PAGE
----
State Trademark:

All of the states have trademark laws. There is a uniform state law that many states have adopted. Other states have trademark laws with their own spin. The state registration process is not very substantive and the rights generally granted are not any more significant than what the party possessed at common law. Also, since there is no examination except for form, validity is left for the courts.

Statement Of Use:

(SOU) – a sworn statement signed by the applicant or a person authorized to sign on behalf of the applicant attesting to use of the mark in commerce. With a statement of use, the owner must submit: (1) a filing fee of $100 per class of goods/services; and (2) one specimen showing use of the mark in commerce for each class of goods/services. Statements of use must be filed within 6 months from the date the USPTO issues a notice of allowance. Failure to submit the statement of use in a timely manner results in abandonment of the application. The Amendment to Allege Use and the Statement of Use include the same information, and differ only as to the time when it is filed.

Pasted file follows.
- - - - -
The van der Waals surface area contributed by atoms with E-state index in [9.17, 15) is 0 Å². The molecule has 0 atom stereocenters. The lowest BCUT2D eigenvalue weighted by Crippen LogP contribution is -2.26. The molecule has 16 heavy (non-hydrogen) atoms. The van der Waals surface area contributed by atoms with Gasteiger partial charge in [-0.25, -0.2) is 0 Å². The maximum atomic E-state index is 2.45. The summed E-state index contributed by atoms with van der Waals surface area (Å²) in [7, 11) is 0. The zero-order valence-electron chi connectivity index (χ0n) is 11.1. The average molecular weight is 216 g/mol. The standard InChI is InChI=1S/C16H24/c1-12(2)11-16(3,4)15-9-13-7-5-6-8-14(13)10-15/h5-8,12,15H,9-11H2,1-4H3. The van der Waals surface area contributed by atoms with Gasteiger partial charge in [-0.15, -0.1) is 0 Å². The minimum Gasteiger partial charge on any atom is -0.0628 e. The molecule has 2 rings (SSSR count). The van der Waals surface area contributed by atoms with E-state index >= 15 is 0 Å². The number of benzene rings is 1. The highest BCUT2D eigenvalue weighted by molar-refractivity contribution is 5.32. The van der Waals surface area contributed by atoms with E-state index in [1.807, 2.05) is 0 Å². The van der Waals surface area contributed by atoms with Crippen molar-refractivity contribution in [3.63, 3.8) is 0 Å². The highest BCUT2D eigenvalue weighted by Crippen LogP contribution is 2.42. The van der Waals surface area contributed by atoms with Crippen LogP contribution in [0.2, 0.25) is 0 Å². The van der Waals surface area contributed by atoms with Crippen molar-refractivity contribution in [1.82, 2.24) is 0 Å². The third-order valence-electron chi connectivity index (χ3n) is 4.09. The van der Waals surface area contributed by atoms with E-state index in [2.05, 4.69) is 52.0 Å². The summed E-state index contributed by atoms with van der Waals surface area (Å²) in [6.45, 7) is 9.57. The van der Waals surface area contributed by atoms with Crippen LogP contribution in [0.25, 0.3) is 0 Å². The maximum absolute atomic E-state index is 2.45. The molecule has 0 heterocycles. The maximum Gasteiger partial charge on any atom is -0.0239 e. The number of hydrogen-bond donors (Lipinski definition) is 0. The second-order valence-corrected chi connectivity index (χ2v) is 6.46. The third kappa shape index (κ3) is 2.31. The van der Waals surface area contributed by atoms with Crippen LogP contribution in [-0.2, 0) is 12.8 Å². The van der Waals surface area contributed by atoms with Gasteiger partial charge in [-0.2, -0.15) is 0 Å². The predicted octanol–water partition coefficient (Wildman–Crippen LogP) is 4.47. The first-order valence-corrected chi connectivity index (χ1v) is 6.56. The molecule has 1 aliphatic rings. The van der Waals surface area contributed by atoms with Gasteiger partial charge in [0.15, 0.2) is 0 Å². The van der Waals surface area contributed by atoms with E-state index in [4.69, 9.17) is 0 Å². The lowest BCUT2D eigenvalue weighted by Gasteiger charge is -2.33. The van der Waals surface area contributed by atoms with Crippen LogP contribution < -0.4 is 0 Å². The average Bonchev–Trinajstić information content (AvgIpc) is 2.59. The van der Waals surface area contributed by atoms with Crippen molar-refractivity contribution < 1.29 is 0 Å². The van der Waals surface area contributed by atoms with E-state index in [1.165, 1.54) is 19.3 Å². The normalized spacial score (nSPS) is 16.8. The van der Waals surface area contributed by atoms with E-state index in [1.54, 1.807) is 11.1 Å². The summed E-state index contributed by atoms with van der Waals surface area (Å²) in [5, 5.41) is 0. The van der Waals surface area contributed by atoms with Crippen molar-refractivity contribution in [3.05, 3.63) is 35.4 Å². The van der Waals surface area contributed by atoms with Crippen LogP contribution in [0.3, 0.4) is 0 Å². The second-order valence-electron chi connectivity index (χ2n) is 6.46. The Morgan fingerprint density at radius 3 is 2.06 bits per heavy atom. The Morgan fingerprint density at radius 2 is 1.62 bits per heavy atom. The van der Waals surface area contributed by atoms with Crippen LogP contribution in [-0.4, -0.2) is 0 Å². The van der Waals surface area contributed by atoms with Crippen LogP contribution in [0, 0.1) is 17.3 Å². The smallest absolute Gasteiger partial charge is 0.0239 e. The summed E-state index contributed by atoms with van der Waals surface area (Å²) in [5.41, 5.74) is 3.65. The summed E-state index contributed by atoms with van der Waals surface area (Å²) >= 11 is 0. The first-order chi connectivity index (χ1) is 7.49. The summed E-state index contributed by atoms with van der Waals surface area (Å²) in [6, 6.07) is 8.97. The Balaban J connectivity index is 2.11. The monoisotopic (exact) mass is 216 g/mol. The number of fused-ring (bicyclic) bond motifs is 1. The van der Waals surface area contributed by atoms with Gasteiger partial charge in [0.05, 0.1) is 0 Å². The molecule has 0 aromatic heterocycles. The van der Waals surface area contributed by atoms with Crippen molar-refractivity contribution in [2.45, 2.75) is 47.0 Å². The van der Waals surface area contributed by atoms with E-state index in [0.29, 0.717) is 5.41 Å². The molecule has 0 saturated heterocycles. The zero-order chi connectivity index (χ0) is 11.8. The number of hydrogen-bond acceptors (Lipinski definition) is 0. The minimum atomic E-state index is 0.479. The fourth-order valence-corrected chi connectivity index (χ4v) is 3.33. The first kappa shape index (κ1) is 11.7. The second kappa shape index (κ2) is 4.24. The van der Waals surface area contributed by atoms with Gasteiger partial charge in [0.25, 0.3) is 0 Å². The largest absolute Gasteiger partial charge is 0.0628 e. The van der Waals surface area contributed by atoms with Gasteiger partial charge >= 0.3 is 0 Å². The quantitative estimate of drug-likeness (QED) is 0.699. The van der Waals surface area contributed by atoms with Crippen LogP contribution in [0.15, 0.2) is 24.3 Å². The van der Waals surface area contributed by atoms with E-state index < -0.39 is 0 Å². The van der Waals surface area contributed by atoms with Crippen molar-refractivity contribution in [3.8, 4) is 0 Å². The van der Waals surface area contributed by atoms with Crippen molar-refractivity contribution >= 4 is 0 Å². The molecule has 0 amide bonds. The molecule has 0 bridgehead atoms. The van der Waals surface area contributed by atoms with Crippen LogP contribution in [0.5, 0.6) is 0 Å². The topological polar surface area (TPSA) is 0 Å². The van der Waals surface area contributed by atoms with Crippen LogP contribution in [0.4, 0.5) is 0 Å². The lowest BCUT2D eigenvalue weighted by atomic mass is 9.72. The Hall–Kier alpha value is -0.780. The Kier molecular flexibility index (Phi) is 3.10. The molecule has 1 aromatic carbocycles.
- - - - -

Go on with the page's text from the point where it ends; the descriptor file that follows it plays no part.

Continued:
Standard Character Format:

An applicant may submit a standard character format representation of a mark if (1) All letters and words in the mark are depicted in Latin characters; (2) all numerals in the mark are depicted in Roman or Arabic numerals; (3) the mark includes only common punctuation or diacritical marks; and (4) the mark does not include a design element.

Stylized Mark:

One type of depiction of the mark sought to be registered. Another name for this type of mark is “special form.” If the mark includes a particular style of lettering, or a design or logo, the mark is considered to be stylized or in special form. Therefore, applicants must select the “stylized or special form” mark format when applying for these types of marks. The representation of the mark’s page should show a black and white image of the mark, no larger than 3.5 inches by 3.5 inches (8 cm by 8 cm). The mark in special form must be a substantially exact representation of the mark as it appears on the specimen or on the foreign registration, as appropriate.

Subsequent Designation:

A request by the holder of an international trademark registration for an extension of protection of the registration to additional Contracting Parties.